Exclusion for Wage and Hour Law Claims Limited to Laws Concerning Duration Worked or Remuneration Received in Exchange for Work

The California Court of Appeal, applying California law, has held that the undefined term “wage and hour . . . law” in a wage and hour exclusion is limited to laws “concerning duration worked and/or remuneration received in exchange for work.”  S. Cal. Pizza Co., LLC v. Certain Underwriters at Lloyd’s London Subscribing to Policy No. 11EPL-20208, 40 Cal. App. 5th 140 (Ct. App. Sept. 20, 2019).

The insured, the owner of a restaurant franchise, sought coverage under an employment practices liability policy for a class action lawsuit alleging violations of the California Labor Code.  The insurer denied coverage based on a wage and hour exclusion, which excluded coverage for claims “based upon, arising out of, directly or indirectly connected or related to, or in any way alleging violation(s) of any foreign, federal, state, or local, wage and hour or overtime law(s)[.]”  The insured filed a coverage action.  The trial court granted the insurer’s demurrer, holding that the wage and hour exclusion excluded coverage for the class action lawsuit.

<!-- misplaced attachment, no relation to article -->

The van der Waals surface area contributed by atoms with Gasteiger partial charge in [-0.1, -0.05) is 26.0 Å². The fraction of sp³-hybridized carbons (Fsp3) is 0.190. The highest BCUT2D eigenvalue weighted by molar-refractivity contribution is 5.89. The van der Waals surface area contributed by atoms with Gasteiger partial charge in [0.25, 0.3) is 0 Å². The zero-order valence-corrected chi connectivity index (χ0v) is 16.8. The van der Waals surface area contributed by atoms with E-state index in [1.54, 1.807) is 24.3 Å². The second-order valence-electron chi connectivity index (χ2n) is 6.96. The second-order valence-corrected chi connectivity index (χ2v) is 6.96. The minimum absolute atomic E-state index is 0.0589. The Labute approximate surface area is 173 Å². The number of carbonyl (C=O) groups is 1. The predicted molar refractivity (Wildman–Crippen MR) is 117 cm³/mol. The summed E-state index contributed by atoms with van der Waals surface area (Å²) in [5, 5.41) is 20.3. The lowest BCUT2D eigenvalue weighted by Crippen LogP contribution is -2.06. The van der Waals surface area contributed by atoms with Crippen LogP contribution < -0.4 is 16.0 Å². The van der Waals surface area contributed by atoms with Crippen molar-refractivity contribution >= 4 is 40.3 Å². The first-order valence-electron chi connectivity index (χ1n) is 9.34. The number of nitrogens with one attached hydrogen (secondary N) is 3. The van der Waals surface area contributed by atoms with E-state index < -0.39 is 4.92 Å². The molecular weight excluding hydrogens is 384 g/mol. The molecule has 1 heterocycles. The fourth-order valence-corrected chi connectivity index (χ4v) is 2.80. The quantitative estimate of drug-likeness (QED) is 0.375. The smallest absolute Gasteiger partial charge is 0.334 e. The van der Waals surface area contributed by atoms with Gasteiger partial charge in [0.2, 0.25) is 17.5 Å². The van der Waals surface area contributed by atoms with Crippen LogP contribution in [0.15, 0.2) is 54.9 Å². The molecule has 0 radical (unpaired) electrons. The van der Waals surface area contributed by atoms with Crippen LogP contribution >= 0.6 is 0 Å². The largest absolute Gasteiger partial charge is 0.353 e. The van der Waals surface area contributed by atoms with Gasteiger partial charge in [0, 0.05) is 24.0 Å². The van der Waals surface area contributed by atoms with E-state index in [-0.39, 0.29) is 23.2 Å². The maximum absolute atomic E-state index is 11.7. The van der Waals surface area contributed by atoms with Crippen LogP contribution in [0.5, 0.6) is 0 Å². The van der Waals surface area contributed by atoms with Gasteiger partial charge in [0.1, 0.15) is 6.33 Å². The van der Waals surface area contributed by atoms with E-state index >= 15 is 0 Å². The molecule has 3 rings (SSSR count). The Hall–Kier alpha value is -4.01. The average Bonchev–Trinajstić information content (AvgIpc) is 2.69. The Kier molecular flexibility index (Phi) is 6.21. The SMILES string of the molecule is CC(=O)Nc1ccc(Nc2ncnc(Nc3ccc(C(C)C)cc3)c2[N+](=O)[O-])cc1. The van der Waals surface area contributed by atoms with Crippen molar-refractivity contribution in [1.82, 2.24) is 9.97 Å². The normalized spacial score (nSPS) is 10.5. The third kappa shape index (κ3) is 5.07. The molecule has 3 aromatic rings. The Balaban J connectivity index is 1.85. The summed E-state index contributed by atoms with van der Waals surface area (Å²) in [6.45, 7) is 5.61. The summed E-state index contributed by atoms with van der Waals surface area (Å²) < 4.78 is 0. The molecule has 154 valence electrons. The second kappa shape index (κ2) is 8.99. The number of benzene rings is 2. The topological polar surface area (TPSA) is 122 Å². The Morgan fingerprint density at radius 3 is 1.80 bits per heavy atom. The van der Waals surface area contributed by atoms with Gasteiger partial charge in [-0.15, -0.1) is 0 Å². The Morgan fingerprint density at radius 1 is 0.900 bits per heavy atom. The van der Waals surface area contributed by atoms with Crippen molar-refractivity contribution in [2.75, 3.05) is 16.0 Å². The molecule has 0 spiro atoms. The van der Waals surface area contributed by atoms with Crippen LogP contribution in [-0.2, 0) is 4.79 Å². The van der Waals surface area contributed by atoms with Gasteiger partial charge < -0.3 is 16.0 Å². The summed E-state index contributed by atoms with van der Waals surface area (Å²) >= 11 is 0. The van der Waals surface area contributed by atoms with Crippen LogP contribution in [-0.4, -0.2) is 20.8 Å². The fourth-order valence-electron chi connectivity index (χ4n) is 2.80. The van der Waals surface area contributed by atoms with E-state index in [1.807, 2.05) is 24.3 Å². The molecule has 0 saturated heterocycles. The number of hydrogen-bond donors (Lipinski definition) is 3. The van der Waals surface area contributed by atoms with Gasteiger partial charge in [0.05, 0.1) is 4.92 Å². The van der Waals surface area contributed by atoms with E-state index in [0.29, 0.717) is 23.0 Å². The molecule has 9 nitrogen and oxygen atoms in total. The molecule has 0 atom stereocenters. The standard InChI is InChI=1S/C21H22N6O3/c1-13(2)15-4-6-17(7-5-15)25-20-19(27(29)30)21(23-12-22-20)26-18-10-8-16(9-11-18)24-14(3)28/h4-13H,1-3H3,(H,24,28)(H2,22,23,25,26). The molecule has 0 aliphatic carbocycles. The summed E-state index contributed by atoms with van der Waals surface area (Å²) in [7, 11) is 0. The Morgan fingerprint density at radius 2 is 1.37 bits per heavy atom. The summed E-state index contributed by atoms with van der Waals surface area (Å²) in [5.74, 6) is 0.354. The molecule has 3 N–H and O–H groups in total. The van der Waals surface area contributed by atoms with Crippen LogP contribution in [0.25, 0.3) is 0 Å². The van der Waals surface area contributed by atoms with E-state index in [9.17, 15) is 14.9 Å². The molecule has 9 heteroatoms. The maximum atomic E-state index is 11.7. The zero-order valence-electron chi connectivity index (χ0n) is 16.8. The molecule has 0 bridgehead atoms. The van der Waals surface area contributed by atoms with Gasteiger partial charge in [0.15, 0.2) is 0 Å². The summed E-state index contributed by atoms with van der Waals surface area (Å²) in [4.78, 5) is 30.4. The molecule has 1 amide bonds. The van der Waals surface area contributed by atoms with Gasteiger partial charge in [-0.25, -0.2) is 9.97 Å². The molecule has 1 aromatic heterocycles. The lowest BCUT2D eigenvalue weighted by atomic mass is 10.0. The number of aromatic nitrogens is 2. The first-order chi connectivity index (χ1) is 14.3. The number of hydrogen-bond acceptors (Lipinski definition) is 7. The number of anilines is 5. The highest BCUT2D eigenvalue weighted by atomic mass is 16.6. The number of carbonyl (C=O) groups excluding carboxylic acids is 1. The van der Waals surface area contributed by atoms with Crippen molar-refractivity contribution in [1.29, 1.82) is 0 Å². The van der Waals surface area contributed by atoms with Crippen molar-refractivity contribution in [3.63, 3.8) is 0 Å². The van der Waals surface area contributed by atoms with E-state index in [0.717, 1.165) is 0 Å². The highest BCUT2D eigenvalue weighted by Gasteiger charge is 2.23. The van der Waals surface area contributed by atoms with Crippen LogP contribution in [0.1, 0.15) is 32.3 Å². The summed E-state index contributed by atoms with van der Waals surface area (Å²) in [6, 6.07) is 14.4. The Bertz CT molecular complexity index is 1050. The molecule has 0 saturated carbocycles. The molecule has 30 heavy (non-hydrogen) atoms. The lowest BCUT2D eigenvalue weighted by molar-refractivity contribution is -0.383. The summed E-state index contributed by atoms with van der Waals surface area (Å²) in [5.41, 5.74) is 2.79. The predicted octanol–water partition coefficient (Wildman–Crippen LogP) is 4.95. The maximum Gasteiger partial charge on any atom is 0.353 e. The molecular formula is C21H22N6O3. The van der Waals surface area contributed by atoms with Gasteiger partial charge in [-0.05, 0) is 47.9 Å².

The Court of Appeal reversed, holding that at least some of the labor code provisions cited in the class action complaint did not constitute “wage and hour laws” and therefore those alleged code violations did not fall within the wage and hour exclusion.  Given that the term “wage and hour . . . law” was not defined in the policy, the Court of Appeal held that the term refers to laws “concerning duration worked and/or remuneration received in exchange for work.”  Applying this definition, the Court of Appeal concluded that the count alleging a failure to include all required information on wage statements constituted a “wage law,” given, among other reasons, that the code provision fell within the Labor Code chapter “Payment of Wages.”  The Court of Appeal also concluded, however, that the count alleging a failure to reimburse business-related expenses was not a wage and hour law because “[d]isbursements for losses and work related expenditures are not payments made in exchange for labor or services.”



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